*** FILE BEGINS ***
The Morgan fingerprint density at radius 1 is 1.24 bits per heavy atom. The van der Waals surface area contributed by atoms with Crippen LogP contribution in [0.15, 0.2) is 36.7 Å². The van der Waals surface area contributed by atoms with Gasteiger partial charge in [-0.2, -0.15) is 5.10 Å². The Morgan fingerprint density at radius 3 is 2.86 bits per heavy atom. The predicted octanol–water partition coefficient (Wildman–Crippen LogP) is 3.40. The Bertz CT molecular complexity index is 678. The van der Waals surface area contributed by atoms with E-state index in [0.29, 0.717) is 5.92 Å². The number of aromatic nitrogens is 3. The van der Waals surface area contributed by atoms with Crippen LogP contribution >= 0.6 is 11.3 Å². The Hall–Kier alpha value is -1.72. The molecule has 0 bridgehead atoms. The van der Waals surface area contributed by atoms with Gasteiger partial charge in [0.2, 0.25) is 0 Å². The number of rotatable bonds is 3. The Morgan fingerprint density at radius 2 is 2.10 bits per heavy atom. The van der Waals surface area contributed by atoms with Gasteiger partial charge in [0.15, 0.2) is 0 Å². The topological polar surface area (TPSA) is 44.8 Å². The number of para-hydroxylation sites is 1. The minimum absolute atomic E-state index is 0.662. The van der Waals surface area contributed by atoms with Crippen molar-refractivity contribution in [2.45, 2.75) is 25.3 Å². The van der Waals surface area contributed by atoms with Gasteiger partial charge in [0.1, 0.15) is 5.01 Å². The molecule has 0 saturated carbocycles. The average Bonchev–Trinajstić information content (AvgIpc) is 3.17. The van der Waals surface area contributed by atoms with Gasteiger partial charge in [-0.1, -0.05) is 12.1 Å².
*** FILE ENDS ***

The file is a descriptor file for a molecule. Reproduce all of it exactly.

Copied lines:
The Morgan fingerprint density at radius 1 is 1.24 bits per heavy atom. The van der Waals surface area contributed by atoms with Crippen LogP contribution in [0.15, 0.2) is 36.7 Å². The van der Waals surface area contributed by atoms with Gasteiger partial charge in [-0.2, -0.15) is 5.10 Å². The Morgan fingerprint density at radius 3 is 2.86 bits per heavy atom. The predicted octanol–water partition coefficient (Wildman–Crippen LogP) is 3.40. The Bertz CT molecular complexity index is 678. The van der Waals surface area contributed by atoms with E-state index in [0.29, 0.717) is 5.92 Å². The number of aromatic nitrogens is 3. The van der Waals surface area contributed by atoms with Crippen LogP contribution >= 0.6 is 11.3 Å². The Hall–Kier alpha value is -1.72. The molecule has 0 bridgehead atoms. The van der Waals surface area contributed by atoms with Gasteiger partial charge in [0.2, 0.25) is 0 Å². The number of rotatable bonds is 3. The Morgan fingerprint density at radius 2 is 2.10 bits per heavy atom. The van der Waals surface area contributed by atoms with Gasteiger partial charge in [0.15, 0.2) is 0 Å². The topological polar surface area (TPSA) is 44.8 Å². The number of para-hydroxylation sites is 1. The minimum absolute atomic E-state index is 0.662. The van der Waals surface area contributed by atoms with Crippen molar-refractivity contribution in [2.45, 2.75) is 25.3 Å². The van der Waals surface area contributed by atoms with Gasteiger partial charge in [0.1, 0.15) is 5.01 Å². The molecule has 0 saturated carbocycles. The average Bonchev–Trinajstić information content (AvgIpc) is 3.17. The van der Waals surface area contributed by atoms with Gasteiger partial charge in [-0.1, -0.05) is 12.1 Å².